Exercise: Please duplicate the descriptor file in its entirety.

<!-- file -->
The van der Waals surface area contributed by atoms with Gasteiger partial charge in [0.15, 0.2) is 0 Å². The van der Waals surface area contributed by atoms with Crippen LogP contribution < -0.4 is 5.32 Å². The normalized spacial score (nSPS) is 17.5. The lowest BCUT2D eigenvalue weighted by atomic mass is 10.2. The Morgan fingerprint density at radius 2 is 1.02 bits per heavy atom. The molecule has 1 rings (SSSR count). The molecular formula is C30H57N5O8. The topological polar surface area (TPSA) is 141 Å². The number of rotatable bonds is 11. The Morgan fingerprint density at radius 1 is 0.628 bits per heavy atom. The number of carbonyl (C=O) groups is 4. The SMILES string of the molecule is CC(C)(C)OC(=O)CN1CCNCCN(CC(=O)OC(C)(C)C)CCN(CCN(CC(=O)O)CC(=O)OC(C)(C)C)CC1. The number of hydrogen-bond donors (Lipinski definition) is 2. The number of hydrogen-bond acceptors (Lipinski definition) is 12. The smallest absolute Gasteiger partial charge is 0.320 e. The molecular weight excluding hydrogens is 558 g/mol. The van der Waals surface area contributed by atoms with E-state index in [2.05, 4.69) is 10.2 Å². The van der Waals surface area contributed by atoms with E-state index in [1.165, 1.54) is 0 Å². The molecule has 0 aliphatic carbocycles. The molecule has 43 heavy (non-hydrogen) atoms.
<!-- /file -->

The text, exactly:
The van der Waals surface area contributed by atoms with Gasteiger partial charge in [0.15, 0.2) is 0 Å². The van der Waals surface area contributed by atoms with Crippen LogP contribution < -0.4 is 5.32 Å². The normalized spacial score (nSPS) is 17.5. The lowest BCUT2D eigenvalue weighted by atomic mass is 10.2. The Morgan fingerprint density at radius 2 is 1.02 bits per heavy atom. The molecule has 1 rings (SSSR count). The molecular formula is C30H57N5O8. The topological polar surface area (TPSA) is 141 Å². The number of rotatable bonds is 11. The Morgan fingerprint density at radius 1 is 0.628 bits per heavy atom. The number of carbonyl (C=O) groups is 4. The SMILES string of the molecule is CC(C)(C)OC(=O)CN1CCNCCN(CC(=O)OC(C)(C)C)CCN(CCN(CC(=O)O)CC(=O)OC(C)(C)C)CC1. The number of hydrogen-bond donors (Lipinski definition) is 2. The number of hydrogen-bond acceptors (Lipinski definition) is 12. The smallest absolute Gasteiger partial charge is 0.320 e. The molecular weight excluding hydrogens is 558 g/mol. The van der Waals surface area contributed by atoms with E-state index in [2.05, 4.69) is 10.2 Å². The van der Waals surface area contributed by atoms with E-state index in [1.165, 1.54) is 0 Å². The molecule has 0 aliphatic carbocycles. The molecule has 43 heavy (non-hydrogen) atoms.